Pope Francis, marriage, and paper tiger morality
“We have to find a new balance. Otherwise, even the moral edifice of the church is likely to
fall like a house of cards, losing the freshness and fragrance of the Gospel.”
– Pope Francis
Radical, earth-shaking, disruptive policy changes don’t generally happen before subtle hints have been dropped in order to gauge reactions and initiate some low-level discussions. A prudent leader wants to anticipate problems and objections in advance. On several occasions now, Pope Francis has hinted that he would like to relax the Church’s perennial discipline as it pertains to withholding communion from those living in invalid “second unions” (those who have divorced and remarried without an annulment). He believes that the present discipline is “unmerciful”. Yesterday, it was announced that the pope will call an extraordinary session of the Synod of Bishops next year to discuss the matter. This appears to be a subject close to Pope Francis’ heart. His previous remarks on this topic may have seemed unscripted and “off the cuff”, and perhaps subject to translation problems, etc., but he seems very determined to move forward on this subject.
As every Catholic should know, the sacramental theology of the Church requires that communicants be in a state of grace, or free from mortal sin. A person who contracts a civil “marriage” while still validly married to another person is, objectively, living in a state of adultery until this second union is renounced or the first union is canonically annulled. That is reason enough to bar such persons from the reception of the Eucharist. Furthermore, there is the additional problem of scandal, whereby even if such persons were subjectively ignorant of their sin, by publicly receiving communion they would still give scandal to the faithful.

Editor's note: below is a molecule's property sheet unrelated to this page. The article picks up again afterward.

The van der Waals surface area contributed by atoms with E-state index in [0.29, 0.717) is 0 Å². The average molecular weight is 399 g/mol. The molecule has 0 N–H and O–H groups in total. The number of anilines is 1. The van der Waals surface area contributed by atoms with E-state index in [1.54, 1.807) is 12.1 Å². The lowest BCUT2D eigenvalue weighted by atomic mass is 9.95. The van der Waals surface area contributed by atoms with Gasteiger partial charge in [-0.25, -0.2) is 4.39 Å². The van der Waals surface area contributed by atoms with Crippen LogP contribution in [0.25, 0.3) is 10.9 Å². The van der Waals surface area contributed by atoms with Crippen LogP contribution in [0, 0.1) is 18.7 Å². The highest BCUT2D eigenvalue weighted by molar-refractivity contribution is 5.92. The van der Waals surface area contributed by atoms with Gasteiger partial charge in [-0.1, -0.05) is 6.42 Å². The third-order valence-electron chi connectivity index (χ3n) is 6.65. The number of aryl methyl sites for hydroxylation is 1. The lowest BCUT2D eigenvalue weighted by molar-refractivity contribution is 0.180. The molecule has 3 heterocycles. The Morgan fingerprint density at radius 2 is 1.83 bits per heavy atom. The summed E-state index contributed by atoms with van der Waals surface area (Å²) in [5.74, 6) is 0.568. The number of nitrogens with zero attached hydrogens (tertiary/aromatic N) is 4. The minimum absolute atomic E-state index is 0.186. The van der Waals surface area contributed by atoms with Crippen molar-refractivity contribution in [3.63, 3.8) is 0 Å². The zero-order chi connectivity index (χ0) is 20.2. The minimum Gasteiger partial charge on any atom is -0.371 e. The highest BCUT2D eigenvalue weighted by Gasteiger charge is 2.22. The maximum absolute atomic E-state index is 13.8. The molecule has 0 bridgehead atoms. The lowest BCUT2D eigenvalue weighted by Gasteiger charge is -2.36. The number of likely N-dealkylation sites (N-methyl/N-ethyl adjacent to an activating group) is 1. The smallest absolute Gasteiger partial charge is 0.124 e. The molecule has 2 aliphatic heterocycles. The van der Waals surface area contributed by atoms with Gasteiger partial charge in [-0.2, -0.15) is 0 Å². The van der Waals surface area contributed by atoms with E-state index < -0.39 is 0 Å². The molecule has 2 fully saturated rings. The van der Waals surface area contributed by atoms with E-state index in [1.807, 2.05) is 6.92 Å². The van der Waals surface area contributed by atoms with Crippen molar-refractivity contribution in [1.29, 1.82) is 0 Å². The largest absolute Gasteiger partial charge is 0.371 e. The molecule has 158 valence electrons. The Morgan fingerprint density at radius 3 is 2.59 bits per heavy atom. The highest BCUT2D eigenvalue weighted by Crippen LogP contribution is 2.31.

This is a big deal, folks. In theory, I suppose it is possible that Pope Francis could change the longstanding discipline of the Church without, in theory, unraveling the Catholic doctrine of indissoluble marriage. But a change in discipline wouldn’t change the objective reality of sacrilege at the altar. Furthermore, with respect to the faithful, the psychological effect would be devastating, effectively making a mockery of marital “indissolubility” and thereby poisoning every marriage at the outset with an escape clause. I can’t help but think of the insult this would send to thousands of faithful Catholics who, in obedience and faith, have remained faithful to their marriage vows, even when deserted by and divorced from their spouses, and whose fidelity has been – until now – honored by the discipline of the Church.
In the La Cavilta Cattolica interview quoted above, the pope expresses concern that the Church’s “moral edifice” could collapse like a “house of cards” unless the Church finds a “new balance”. He seems to be saying that the Church must relax her disciplines or risk losing her moral authority in the lives of the faithful. The danger is that this “new balance” will itself reduce the Church’s “moral edifice” to a paper tiger.